The coronavirus pandemic is posing a serious challenge to the business models of low-cost airlines which have relied on high seat occupancy and aircraft operating rates.As they restart more flights grounded since February, some are using their aircraft for cargo transportation and others are trying to balance infection prevention with profitability until social distancing rules can be safely eased and air traffic demand returns to normal.
But some aviation industry experts say that low-cost carriers will likely need to start devising new business strategies instead of just weathering the storm by hoping that demand will eventually come back to levels before the pandemic.
Peach Aviation Ltd., a group company of ANA Holdings Inc. which operates All Nippon Airways, plans to resume services on all of its domestic routes by June 19 after having drastically reduced flights, while Jetstar Japan Co., a budget carrier affiliated with Japan Airlines Co., is also restoring flights in stages following extensive cancellations.
The two carriers are both asking passengers to wear face masks and suspending all in-flight sales, but they are taking a slightly different approach to preventing virus infections among passengers.
Jetstar will not take reservations for middle seats, the same preventive measure taken by Japan Airlines, though its officials say the arrangement is “a temporary response” which will be impossible to sustain unless it gives up the low-cost business model and raises fares.
Peach Aviation is not taking special measures for customer spacing, saying its aircraft have sophisticated ventilation systems, though industry officials say it will still be hard to make profits with the current level of air travel demand.
Jetstar Japan and Peach Aviation do not currently face financial trouble as their parent firms Japan Airlines and ANA say they have enough funding to deal with the current crisis, but they still face a long road to full service resumption.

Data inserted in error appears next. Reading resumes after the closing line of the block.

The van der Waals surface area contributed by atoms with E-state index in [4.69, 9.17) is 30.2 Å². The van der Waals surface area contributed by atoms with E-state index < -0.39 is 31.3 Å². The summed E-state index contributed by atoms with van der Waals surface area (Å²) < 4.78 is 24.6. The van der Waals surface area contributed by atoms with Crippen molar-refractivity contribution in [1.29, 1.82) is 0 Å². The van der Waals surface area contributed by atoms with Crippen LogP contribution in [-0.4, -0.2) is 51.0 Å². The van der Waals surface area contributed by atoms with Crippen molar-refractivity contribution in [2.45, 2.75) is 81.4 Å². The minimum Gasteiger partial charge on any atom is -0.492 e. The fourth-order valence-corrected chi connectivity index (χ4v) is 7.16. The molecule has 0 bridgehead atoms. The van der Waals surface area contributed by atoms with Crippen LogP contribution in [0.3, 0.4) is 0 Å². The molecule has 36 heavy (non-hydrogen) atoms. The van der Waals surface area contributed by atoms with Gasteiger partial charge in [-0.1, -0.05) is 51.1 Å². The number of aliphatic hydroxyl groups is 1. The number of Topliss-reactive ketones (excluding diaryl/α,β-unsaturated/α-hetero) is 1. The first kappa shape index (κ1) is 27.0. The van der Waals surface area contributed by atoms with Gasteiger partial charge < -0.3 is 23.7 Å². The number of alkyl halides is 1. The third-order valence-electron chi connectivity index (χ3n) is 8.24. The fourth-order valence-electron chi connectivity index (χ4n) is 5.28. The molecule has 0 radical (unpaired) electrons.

“The seat occupancy rate which low-cost carriers need to make a profit is considered to be between 70 and 80 percent,” said Yasuhito Tsuchiya, a senior analyst at Mitsubishi UFJ Morgan Stanley Securities Co.
In June, the number of domestic flights Jetstar Japan plans to operate will be only 10 percent of the pre-pandemic level, while that of Peach Aviation will be just above 30 percent, according to the airlines.
Tsuchiya said that a possible path for budget airlines’ survival is to more closely coordinate services with their parent companies by opening up routes not covered by the big carriers.
“They have to depart from the low-price-first strategy and offer more value to passengers, such as improved quality of services…though such a business shift is very tough in this situation,” he added.
Earlier in the month, Zipair Tokyo Inc., a Japan Airline Co. wholly-owned budget carrier unit, launched its first flight using a B-787 jet, carrying cargo from Narita to Bangkok instead of passengers as initially planned.
“Low-cost airlines have to survive through measures including turning part of their services to cargo flights for a while,” said Tomohiko Nakamura, a professor at Kobe International University versed in the aviation business.
“It will take a long time for demand (for passenger flights) to recover to levels before the pandemic. Low-cost flights could well become a thing of the past.”